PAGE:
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The Mosaic of Magerius

"What else would living be if lions and bears held sway, if serpents and all the creatures that are most destructive were given supremacy over us? These, devoid of reason and doomed to death by us on the plea of their ferocity..."

Seneca, On Mercy (I.26)

It is not known where the mosaic of Magerius was found, but presumably it was intended for a public space of the house, such as the dining room (triclinia), where the couches would be placed around the periphery, recreating for the guests the original spectacle in miniature. This detail showing Crispinus ("Curly") being killed, or the dying leopards in the Borghese mosaic, depicts an event that is disturbing to modern sensibilities. That it was meaningful and attractive to the ancient Romans is one measure of the difficulty in presuming to understand different cultural norms. In the mosaic, the audience is not represented; rather, it is replaced by the viewer, who gazes upon the scene. Scenes such as this invariably show wounded animals, their blood spilling on the sand, at the moment they are dispatched. They indicate the interest of the spectator in exotic animals, their variety and number, and ultimately their death in an uncertain contest against a human opponent. The interest of Magerius, himself, as editor of the games is to remind the guests of his beneficence and the implicit honor due him. Presumably over dinner, he would be able to remark on the game, just as Trimalchio, in the Satyricon of Petronius (XXIX), had pictures of himself on the wall of the peristyle, including one of gladiators. In such mosaics, the ferocity of beasts (and the implicit threat of all nature) is subjugated and safely reduced to a dining room decoration.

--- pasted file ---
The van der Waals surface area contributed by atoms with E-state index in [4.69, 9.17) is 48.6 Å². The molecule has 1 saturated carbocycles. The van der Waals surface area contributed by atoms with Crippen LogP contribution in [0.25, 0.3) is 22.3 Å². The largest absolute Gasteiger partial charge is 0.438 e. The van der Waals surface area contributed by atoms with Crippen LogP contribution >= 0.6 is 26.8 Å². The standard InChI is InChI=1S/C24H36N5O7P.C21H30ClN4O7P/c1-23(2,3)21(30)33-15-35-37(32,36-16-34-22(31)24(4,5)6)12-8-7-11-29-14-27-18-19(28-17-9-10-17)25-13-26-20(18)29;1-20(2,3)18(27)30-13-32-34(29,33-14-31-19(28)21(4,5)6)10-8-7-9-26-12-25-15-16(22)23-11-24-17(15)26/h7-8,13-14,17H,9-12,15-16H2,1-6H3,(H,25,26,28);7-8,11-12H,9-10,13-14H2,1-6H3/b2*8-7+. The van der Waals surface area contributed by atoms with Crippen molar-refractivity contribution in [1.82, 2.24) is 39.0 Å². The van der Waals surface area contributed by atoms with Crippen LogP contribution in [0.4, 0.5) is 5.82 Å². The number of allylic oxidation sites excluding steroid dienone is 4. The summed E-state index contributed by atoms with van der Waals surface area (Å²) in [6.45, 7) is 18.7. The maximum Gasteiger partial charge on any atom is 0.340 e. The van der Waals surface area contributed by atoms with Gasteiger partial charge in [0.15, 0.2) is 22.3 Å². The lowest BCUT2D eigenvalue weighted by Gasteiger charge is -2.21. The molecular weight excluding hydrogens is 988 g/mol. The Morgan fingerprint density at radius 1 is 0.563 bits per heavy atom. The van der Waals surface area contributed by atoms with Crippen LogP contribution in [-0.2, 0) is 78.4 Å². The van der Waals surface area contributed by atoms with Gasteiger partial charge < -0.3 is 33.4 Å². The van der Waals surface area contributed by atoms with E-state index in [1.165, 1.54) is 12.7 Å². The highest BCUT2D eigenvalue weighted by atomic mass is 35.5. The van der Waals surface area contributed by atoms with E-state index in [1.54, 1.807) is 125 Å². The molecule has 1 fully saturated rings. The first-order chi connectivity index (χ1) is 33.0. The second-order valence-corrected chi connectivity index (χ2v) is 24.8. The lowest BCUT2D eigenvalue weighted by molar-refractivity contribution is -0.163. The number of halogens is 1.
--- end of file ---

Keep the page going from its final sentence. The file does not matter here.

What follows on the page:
Such domestic mosaics also prolonged otherwise ephemeral events and brought public spectacles within the confines of the private home. Venationes and gladiatorial combats were infrequent and short lived. Their representation in floor mosaics allowed them to be continually restaged for a new audience, entertaining the guests and enhancing the prestige of the host. And what more appropriate occasion than the banquet, another spectacle in itself.

References: "Death as Decoration: Scenes from the Arena on Roman Domestic Mosaics" by Shelby Brown, in Pornography and Representation in Greece and Rome (1992) edited by Amy Richlin; The Art of Ancient Spectacle (1999) edited by Bettina Bergmann and Christine Kondoleon (Studies in the History of Art, LVI); Mosaïques de Tunisie (1976) by Georges Fradier and André Martin.

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